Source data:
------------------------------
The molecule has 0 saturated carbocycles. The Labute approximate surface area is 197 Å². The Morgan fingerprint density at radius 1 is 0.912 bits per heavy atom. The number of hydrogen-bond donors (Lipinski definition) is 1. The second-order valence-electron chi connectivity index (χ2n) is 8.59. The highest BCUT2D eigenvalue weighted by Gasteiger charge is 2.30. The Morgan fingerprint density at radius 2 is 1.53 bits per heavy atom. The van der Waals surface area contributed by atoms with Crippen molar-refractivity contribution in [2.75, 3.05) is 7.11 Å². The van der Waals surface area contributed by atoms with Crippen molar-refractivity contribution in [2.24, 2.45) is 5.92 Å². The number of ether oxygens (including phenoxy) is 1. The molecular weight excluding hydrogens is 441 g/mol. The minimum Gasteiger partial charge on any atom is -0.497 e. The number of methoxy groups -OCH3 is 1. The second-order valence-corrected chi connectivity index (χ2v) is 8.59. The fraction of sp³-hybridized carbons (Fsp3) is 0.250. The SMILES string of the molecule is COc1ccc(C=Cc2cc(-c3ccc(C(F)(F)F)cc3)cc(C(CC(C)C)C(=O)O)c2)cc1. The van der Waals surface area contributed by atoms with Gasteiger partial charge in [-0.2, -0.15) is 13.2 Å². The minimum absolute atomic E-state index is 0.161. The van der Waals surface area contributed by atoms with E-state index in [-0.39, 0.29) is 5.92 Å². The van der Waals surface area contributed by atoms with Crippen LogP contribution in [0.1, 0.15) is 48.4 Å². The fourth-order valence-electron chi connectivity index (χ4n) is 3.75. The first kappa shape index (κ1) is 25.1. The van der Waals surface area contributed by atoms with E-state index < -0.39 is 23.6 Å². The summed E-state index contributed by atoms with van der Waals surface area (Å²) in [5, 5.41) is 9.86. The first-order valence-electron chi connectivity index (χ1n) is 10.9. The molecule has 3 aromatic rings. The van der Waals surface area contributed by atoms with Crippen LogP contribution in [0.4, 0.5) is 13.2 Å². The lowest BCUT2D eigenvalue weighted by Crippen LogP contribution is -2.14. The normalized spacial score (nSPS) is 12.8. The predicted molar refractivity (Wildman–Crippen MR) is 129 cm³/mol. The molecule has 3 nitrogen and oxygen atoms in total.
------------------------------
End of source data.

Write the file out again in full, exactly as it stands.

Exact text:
The molecule has 0 saturated carbocycles. The Labute approximate surface area is 197 Å². The Morgan fingerprint density at radius 1 is 0.912 bits per heavy atom. The number of hydrogen-bond donors (Lipinski definition) is 1. The second-order valence-electron chi connectivity index (χ2n) is 8.59. The highest BCUT2D eigenvalue weighted by Gasteiger charge is 2.30. The Morgan fingerprint density at radius 2 is 1.53 bits per heavy atom. The van der Waals surface area contributed by atoms with Crippen molar-refractivity contribution in [2.75, 3.05) is 7.11 Å². The van der Waals surface area contributed by atoms with Crippen molar-refractivity contribution in [2.24, 2.45) is 5.92 Å². The number of ether oxygens (including phenoxy) is 1. The molecular weight excluding hydrogens is 441 g/mol. The minimum Gasteiger partial charge on any atom is -0.497 e. The number of methoxy groups -OCH3 is 1. The second-order valence-corrected chi connectivity index (χ2v) is 8.59. The fraction of sp³-hybridized carbons (Fsp3) is 0.250. The SMILES string of the molecule is COc1ccc(C=Cc2cc(-c3ccc(C(F)(F)F)cc3)cc(C(CC(C)C)C(=O)O)c2)cc1. The van der Waals surface area contributed by atoms with Gasteiger partial charge in [-0.2, -0.15) is 13.2 Å². The minimum absolute atomic E-state index is 0.161. The van der Waals surface area contributed by atoms with E-state index in [-0.39, 0.29) is 5.92 Å². The van der Waals surface area contributed by atoms with Crippen LogP contribution in [0.1, 0.15) is 48.4 Å². The fourth-order valence-electron chi connectivity index (χ4n) is 3.75. The first kappa shape index (κ1) is 25.1. The van der Waals surface area contributed by atoms with E-state index < -0.39 is 23.6 Å². The summed E-state index contributed by atoms with van der Waals surface area (Å²) in [5, 5.41) is 9.86. The first-order valence-electron chi connectivity index (χ1n) is 10.9. The molecule has 3 aromatic rings. The van der Waals surface area contributed by atoms with Crippen LogP contribution in [0.4, 0.5) is 13.2 Å². The lowest BCUT2D eigenvalue weighted by Crippen LogP contribution is -2.14. The normalized spacial score (nSPS) is 12.8. The predicted molar refractivity (Wildman–Crippen MR) is 129 cm³/mol. The molecule has 3 nitrogen and oxygen atoms in total.